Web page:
Regina King’s ‘One Night in Miami’ is a Masterful Period Piece Set for January Release

In Regina King’s feature directorial debut, One Night in Miami, Cassius Clay (Eli Goree), Malcolm X (Kingsley Ben-Adir), Sam Cooke (Leslie Odom Jr.) and Jim Brown (Aldis Hodge) all gather at a motel in downtown Miami to celebrate Clay’s (also known as Mohammad Ali) latest boxing win. This magnificently executed period piece based off of the play of the same name takes place in 1964 in the heat of the civil rights movement.

Each man enters the film with his own story and personal dilemma to build on. For example, Cassius is considering converting to Islam, Malcolm is devising his plan to leave the the nation of Islam and start his own offchute, Sam Cooke is hyper-focused on his career and less concerned with social justice and Jim is devising a new plan for his career in lieu of the shelf life that comes with playing professional football.

While the film is entertaining, it’s primary focus is to provoke thought and take us back to a time in our history that is beginning to feel distant for some. This is not the kind of film that has a few loud impactful scenes but rather one with a number of essential moments of nuanced importance. 

When hearing that the film is based on one specific evening, it is natural to assume that something serious must have gone down to drive the plot. However, One Night in Miami is more about the dialogue amongst the men and less concerned with following a theatrical plot arc.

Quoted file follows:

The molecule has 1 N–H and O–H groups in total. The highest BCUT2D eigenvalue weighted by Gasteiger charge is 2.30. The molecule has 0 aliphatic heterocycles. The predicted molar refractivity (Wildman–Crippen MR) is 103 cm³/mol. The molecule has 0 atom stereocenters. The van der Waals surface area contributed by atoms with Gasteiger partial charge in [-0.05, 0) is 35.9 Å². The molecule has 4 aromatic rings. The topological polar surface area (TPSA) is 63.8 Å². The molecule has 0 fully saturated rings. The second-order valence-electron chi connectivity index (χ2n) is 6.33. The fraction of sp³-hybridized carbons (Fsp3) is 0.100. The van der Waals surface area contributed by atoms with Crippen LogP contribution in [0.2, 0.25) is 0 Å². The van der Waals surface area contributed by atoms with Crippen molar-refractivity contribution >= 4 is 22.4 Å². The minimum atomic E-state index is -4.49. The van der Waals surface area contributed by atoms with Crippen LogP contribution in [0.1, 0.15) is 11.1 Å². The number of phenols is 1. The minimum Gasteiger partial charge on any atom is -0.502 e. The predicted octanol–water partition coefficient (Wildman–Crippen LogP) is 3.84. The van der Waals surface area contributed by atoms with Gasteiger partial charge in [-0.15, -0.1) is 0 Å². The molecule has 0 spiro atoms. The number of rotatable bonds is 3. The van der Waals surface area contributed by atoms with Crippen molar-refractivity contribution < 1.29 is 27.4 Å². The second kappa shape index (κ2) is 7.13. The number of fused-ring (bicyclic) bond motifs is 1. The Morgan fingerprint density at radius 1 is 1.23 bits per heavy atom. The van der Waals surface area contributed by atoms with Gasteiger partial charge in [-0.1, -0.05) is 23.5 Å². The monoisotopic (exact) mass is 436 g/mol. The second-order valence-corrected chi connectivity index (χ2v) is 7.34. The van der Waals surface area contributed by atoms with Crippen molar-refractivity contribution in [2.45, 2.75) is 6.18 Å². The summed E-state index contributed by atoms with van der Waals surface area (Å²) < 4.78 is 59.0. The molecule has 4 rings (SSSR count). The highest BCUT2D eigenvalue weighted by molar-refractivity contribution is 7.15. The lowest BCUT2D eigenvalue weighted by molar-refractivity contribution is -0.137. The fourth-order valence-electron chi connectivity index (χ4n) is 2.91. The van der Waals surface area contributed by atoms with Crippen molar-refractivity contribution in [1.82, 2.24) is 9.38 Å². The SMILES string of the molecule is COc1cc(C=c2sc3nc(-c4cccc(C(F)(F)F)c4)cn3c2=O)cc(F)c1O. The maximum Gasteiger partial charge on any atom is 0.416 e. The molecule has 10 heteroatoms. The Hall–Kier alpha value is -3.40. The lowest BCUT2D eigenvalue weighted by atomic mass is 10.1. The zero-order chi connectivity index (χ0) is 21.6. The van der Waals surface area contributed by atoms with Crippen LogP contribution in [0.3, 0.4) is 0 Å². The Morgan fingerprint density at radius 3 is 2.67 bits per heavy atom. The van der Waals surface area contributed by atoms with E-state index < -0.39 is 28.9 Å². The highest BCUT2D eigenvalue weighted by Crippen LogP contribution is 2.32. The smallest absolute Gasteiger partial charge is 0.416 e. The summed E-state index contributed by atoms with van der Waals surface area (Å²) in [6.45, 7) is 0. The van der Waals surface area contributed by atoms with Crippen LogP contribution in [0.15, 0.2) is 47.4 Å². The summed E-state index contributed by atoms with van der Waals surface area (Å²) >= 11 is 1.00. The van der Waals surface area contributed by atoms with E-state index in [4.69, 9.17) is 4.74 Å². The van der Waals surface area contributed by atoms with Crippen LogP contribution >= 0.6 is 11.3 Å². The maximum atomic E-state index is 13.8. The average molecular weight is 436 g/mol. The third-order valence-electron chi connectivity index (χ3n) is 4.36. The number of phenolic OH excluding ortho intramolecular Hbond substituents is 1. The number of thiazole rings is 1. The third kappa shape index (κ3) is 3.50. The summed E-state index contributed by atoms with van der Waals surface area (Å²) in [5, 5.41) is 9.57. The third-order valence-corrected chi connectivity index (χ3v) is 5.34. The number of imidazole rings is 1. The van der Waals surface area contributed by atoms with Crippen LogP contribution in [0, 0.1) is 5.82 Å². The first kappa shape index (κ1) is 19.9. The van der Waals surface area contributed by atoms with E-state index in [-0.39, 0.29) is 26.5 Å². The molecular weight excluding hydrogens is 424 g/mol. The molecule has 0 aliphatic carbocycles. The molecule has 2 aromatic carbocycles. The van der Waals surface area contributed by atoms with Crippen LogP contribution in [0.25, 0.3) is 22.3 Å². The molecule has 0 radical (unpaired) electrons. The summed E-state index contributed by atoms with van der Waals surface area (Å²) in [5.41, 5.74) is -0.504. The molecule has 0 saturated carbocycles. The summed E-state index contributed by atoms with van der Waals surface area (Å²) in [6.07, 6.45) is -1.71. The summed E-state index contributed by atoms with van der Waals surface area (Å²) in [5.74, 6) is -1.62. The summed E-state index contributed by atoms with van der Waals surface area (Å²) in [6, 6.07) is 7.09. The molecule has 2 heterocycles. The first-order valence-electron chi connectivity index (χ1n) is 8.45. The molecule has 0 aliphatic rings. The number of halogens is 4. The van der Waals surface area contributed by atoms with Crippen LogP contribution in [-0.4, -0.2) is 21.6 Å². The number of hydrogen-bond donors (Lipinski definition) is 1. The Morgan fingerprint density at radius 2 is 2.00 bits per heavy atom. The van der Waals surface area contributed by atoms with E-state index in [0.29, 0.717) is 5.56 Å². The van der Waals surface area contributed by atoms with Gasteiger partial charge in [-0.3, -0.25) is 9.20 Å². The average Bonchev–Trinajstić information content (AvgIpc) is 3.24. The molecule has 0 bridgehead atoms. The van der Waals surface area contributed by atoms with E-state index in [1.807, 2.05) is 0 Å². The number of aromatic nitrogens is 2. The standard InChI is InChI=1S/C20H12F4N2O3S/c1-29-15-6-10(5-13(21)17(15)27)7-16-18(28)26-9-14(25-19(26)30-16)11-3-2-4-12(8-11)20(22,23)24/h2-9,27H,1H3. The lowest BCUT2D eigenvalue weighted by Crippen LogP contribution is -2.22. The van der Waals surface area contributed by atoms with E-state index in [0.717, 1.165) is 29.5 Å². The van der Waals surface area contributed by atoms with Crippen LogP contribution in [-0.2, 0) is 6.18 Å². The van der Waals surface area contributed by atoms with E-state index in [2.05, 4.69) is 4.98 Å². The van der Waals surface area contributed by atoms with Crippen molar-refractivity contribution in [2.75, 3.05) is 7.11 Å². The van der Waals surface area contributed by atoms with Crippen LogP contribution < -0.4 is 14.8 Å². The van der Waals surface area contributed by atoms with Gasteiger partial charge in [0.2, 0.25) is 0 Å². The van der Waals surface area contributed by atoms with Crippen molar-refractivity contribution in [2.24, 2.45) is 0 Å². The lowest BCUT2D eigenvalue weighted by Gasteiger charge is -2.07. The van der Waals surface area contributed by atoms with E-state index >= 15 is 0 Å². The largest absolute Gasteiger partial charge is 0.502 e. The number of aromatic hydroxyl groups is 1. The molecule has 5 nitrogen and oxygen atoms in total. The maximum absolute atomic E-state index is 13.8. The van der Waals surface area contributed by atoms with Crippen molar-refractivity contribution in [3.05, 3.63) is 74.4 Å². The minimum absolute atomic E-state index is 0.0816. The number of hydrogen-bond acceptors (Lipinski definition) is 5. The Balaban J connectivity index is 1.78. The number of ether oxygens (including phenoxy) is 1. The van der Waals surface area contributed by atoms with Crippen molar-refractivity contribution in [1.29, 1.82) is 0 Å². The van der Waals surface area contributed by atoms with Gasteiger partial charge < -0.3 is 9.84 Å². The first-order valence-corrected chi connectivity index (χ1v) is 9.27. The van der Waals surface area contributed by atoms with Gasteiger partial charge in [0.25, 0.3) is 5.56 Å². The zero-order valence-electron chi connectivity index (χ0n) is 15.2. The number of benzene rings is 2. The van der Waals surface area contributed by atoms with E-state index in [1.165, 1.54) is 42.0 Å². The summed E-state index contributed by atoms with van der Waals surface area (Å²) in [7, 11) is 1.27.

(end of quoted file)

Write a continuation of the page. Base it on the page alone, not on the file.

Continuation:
While the dialogue is eloquent, the time-altering costumes and sets make this film a spectacle as well. From the cars to the clothing and the motel rooms, every minute detail added to the quality of the production.

One Night in Miami is already being predicted as an Oscar nominee even though the fim will not be released to the public until Jan. 15. Make sure to stay tuned so you don’t miss out on what could be this year’s best picture.

One Night in Miami will be playing in select theaters starting Christmas Day and become available to view Jan. 15 on Amazon Prime Video.

By Blair Krassen @blairlyawake

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